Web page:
iCloud settings - connecting forever, so I had to disable them for the time being.

Otherwise, same laggy experience on iPad (retina) as Tobold's.
 
I have seen a lot of people online complaining iOS7 slowed their 3rd Gen iPad down but so far I have not noticed that on mine. Will have to keep an eye on it.
 
Well, that made up my mind on upgrading my iPad 2. Put me in the "will wait until forced" category now. Thanks for that tip.
 
Not sure what generation I have (the one with the retina), but I haven't noticed a lag. Haven't played with it too much. And do you mean deleting the program when you talk about the shaking X?

But that's just kind of computing, you know? They keep the software tuned to the recent product. A 5 year old computer isn't going to run Windows 8 as well as a new one.

I don't know if there is a way to backtrack to the last OS, but it's not like they forced you to upgrade.
 
I've heard the reduce motion setting can help a little. (Settings->General->Accessibility->Reduce Motion).
 
Can you downgrade again?
 
you have to see these tightly coupled devices on short(ish) release cycles as an almost-subscription scheme: if you don't pay your tithes ever 36 months, it will not work any more.

btw: MS and Google also run 24-36 month cycles ... and their competition even shorter ones (HTC/Moto).
 
I just see the mobile world as the PC world of a couple of decades ago.

It was Bill Gates who said hardware will be free (e.g. 2004) So when a market is growing so fast (both number of customers and the capabilities of the devices) then it makes sense for the manufacturers to spend their efforts on new features rather than optimizing to run on three year old machines with a quarter of the performance (TG Moore's law is working better in Mobile than PCs.) When the market is more mature, and the new features such minor improvements, companies can fight over how to save $0.25 so their plastic junk will sell at Walmart.

I bought a Nexus 7 just to have an Android device and it's fine but I significantly prefer iOS. It would frustrate me to wait after Google releases a new OS for the handset maker to get a new release and then the carrier to release it. In fact, if you have a non-stock Android (e.g. Samsung) then how many years old devices will run the latest Android OS without rooting?

---

The last week of iPhone sales were greater than the value of the Nokia or Blackberry company, so it looks like Apple can limp along for a while.
 
@Magson:

They had the old iPod 30-pin connector for 9-10 years before the new Lightning cable came out. This is longer than the lifespan of mini-B (approximately 7 years), which was used in portable devices prior to the current micro-B. It should also be noted that in USB 3.0, there's yet another a newer version of micro-B, so that's another ~7 year lifespan that's shorter than how long the 30-pin connector lived.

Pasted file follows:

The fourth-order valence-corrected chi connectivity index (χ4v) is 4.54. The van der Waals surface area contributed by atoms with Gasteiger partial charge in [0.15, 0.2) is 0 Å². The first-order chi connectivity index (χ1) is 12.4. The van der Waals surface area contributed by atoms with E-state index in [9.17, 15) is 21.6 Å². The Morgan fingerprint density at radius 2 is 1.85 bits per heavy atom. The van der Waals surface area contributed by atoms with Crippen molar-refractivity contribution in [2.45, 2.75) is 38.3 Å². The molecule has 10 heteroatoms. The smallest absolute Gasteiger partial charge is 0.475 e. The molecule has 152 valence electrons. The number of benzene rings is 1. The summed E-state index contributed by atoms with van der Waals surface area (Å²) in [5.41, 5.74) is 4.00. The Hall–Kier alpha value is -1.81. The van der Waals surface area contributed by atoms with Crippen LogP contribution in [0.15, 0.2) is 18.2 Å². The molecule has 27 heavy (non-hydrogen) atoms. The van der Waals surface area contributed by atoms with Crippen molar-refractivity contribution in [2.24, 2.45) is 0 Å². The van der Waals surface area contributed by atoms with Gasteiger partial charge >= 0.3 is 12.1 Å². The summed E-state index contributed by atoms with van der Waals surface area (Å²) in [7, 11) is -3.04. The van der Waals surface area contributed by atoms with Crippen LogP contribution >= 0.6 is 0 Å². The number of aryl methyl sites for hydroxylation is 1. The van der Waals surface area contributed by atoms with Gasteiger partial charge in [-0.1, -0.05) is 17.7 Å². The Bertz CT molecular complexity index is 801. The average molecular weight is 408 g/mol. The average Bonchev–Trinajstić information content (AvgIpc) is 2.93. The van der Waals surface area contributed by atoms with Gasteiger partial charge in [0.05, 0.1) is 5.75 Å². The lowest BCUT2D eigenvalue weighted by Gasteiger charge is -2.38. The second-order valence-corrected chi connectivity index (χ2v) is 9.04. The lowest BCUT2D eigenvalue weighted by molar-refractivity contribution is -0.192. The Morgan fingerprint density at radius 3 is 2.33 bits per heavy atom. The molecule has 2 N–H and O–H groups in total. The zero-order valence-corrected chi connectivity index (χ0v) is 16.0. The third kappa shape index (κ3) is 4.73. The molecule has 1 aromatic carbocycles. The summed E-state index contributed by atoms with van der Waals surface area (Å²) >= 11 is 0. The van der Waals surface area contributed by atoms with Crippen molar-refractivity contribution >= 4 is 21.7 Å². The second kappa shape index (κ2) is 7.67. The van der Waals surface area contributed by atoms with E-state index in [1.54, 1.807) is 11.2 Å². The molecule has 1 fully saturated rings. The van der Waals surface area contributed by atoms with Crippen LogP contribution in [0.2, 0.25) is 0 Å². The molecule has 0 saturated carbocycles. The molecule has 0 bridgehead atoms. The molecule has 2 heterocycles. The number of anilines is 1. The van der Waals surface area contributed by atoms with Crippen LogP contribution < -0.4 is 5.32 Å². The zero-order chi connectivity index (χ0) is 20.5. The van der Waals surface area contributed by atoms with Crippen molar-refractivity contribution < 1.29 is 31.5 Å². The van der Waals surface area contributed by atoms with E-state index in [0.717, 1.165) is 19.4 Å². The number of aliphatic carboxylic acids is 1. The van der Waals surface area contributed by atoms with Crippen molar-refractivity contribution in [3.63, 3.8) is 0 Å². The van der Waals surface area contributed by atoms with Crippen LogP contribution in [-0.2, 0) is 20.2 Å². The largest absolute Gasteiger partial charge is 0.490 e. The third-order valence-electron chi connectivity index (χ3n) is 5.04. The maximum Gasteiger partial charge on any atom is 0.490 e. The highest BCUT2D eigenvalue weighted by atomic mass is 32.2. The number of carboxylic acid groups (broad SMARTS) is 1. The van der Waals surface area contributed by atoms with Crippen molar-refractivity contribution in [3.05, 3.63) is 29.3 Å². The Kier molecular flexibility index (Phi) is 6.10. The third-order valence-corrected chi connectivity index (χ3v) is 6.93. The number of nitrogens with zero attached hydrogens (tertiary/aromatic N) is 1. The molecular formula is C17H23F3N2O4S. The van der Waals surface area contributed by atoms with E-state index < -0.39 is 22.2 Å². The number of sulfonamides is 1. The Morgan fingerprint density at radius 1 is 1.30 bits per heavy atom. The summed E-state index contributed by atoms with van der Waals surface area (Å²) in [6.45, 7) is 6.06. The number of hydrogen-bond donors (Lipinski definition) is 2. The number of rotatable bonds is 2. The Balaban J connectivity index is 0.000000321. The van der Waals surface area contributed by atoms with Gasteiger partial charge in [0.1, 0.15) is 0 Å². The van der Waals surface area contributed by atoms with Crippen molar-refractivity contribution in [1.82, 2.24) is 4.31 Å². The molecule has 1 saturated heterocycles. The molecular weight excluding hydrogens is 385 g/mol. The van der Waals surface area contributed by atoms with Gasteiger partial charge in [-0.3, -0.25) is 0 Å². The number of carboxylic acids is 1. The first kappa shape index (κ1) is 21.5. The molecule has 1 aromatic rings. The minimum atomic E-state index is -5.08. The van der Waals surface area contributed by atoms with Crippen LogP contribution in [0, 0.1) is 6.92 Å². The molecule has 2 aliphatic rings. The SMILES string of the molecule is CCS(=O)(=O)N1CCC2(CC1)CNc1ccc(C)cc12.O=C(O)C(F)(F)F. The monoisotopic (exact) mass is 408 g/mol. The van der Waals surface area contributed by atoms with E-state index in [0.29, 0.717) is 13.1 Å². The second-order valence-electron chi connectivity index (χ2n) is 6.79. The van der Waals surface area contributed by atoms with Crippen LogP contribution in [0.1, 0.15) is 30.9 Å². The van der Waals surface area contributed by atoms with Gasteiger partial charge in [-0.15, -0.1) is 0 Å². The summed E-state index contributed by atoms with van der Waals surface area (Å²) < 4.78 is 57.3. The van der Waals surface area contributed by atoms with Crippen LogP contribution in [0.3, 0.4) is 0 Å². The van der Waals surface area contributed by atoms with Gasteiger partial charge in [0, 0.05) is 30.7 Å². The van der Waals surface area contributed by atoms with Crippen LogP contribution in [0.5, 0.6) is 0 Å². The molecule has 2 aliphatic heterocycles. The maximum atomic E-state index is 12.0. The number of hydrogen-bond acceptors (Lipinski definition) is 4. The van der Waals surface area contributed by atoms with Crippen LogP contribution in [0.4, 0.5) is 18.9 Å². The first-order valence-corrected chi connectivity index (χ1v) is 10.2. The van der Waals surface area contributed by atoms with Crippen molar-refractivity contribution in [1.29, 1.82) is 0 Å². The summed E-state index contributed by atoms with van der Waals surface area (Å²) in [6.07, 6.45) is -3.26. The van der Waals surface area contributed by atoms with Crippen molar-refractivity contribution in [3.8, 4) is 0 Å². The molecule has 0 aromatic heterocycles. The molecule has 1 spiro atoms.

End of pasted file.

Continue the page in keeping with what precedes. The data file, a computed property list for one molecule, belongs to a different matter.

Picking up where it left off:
If there's an argument to be made against Apple, this isn't it.
 
Can you downgrade again?

That is the problem: The downsides of upgrading aren't exactly advertised, and then you can't downgrade again without jailbreaking your device.
 
I don't own any apple product but experienced the very same thing upgrading my cheap ass tablet (Cortex A8 cpu) from Android 2.3 to 4.0 regarding the video play back which was smooth before even for HD and now isn't. At least the UI is as fast as before.
 
A 5-year old computer won't run Windows 8 so well. Maybe so, but your old Windows 7 will run just about any standard PC software just fine. So will your old XP, if you still have one.

Windows supported 16-bit Windows 1.3 programs up until 64-bit came out. Say what you like, they've always done backward compatibility well up to now.
 
The lack of choice was a problem of Apple devices from the beginning.

Android fanboiz laugh gleefully.
 
The New York police are even promoting upgrading:

http://www.theverge.com/2013/9/22/4758534/nypd-promotes-ios-7-activation-lock-to-reduce-apple-picking-theft

@gerry - Even back in 2004 Joel wrote about Microsoft moving away from its backwards compatibility religion http://www.joelonsoftware.com/articles/APIWar.html


IMO:
When a market becomes commoditized you just want the cheapest. When a market is mature, you want the choice ( Android.) When a market is new (e.g. iPod1 iPhone1 IPad1), you want a single integrated, designed for each other, hardware/software system - the way computers were originally sold by IBM and DEC.

But all the iOS7 news does highlight one of the real strengths of an ecoSystem: whereas there is a delay between Google releasing an OS, the hardware maker taking that and releasing their version and then the carrier deciding when they will get the upgrade out. Whereas Apple had 200 million people upgrade their OS in the first few days. Which generates far more attention than many release from many manufacturers spread out over time. Whereas the brand new Nexus 7 tablet with LTE - a very nice tablet - is not allowed to run on the largest US cell carrier, Verizon. The Moto X phone is quite nice but it was manufactured and sold by Google and it did not ship with the current version of Android.




 
I have an iPhone4 and decided to stick with iOS5 since I didn't really see anything worthwhile in the upgrades. My phone still seems slower lately and I haven't added much to it. I wonder if there's a way to make a device slower over time to force you to buy newer items you don't need.